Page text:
Title: Circumstellar disks of the most most vigorously accreting young stars
Authors: Hauyu Baobab Liu, Michihiro Takami, Tomoyuki Kudo, Jun Hashimoto, Ruobing Dong, Eduard I. Vorobyov, Tae-Soo Pyo, Misato Fukagawa, Motohide Tamura, Thomas Henning, Michael M. Dunham, Jennifer Karr, Nobuhiko Kusakabe, Toru Tsuribe
First author’s institution: Academia Sinica Institute of Astronomy and Astrophysics, Taipei
Paper status: Published in Science Advances, 05. Feb. 2016 [Journal][arXiv]
The formation of stars can be very violent. As Figure 1 shows, images of the surrounding circumstellar disks (gas + dust mixtures), which are accreted from their natal cloud, show massive asymmetric features. Probably these are clumps, streams and arms of monstrous unstable disks around the young star which drive the accretion of mass and thus the growth rate of it and the build-up and structure of the disk itself. The authors of today’s paper want to match the observations with computer simulations of these events and show that the idea is in quite good agreement with direct images of such objects.
The idea goes as follows: when the molecular cloud contracts and forms a star, the gas streams collapse toward the soon-to-be star in a flattened disk. However, as more and more matter is added to the system, the disk itself becomes very massive and therefore gravitationally unstable, eventually forming giant wakes with enhanced densities in local clumps. Figure 2 shows the evolution of such a system in a simulation, starting from a time when the disk becomes unstable.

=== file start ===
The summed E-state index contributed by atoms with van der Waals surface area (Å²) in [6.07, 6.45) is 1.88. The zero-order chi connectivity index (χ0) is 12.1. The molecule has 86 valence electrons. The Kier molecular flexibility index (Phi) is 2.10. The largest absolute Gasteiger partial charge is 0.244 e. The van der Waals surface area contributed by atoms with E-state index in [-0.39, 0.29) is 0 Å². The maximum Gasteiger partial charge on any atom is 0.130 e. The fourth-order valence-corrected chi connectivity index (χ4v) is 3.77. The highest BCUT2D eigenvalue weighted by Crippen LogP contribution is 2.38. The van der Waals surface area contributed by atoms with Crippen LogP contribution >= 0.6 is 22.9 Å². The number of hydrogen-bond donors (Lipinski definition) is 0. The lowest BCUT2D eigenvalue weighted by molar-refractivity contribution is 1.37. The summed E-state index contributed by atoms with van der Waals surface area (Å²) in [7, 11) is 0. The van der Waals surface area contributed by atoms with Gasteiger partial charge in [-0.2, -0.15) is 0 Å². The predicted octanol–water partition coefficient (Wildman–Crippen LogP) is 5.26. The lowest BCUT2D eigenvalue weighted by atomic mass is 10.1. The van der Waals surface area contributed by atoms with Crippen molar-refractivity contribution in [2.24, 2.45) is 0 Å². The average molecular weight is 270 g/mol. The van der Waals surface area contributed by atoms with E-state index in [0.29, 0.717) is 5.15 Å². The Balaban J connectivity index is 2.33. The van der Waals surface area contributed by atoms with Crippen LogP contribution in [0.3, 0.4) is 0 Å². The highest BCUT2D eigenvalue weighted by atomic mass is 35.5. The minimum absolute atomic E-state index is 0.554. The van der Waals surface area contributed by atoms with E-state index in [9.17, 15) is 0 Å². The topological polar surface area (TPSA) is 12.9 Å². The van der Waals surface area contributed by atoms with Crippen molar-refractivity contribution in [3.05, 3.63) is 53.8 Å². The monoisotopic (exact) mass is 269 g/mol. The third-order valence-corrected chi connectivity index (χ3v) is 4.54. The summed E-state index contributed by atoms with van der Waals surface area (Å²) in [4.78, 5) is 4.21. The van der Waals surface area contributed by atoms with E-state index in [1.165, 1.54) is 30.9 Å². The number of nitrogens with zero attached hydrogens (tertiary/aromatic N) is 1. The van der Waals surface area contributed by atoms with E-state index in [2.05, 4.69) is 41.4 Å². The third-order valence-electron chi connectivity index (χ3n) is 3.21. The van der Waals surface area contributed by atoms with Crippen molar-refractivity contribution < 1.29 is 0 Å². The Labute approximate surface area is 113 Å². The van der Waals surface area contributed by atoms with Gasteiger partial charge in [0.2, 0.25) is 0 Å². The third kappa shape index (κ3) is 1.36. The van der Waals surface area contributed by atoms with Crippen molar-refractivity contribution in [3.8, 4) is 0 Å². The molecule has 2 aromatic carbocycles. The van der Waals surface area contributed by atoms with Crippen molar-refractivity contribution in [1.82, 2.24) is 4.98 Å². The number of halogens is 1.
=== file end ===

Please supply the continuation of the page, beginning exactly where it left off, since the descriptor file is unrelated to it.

The time periods during which the disk is very unstable and a lot of matter is accreted onto the central object are thought to be reflected in the observation of so-called FU Orionis objects (named after the object in Fig. 1A). These objects show episodic luminosity outbursts, which is probably a sign of very effective accretion during these times.
Adding these pieces together gives the following picture: when you form a star from a cloud core, the matter is transported via the disk structure, which “fills up” until it becomes gravitationally unstable, transports most of its mass very quickly onto the star and then becomes quiet again. Then, more matter is accreted from the surrounding, the disk again gains mass, becomes gravitationally unstable… This episodic sequence of events is in general in contrast to the classical picture, in which we would expect a rather steady accretion of gas from the molecular cloud, which gets accreted onto the star until the supply is cut off and the final disk stage (and potentially planet formation) takes place.
Overall, the authors achieve an astonishingly good agreement for the four objects they model. This shows that the idea of violent, episodic accretion can potentially hold if the matter inflow is vigorous enough and has profound implications for the formation of young stars. Episodic accretion events are not observed for all disks. So the question remains: is episodic accretion a very general feature of disks or only a growth channel for a specific subset of stars? With the advances in direct imaging of circumstellar disks and further developments in numerical simulations we will hopefully be able to find out!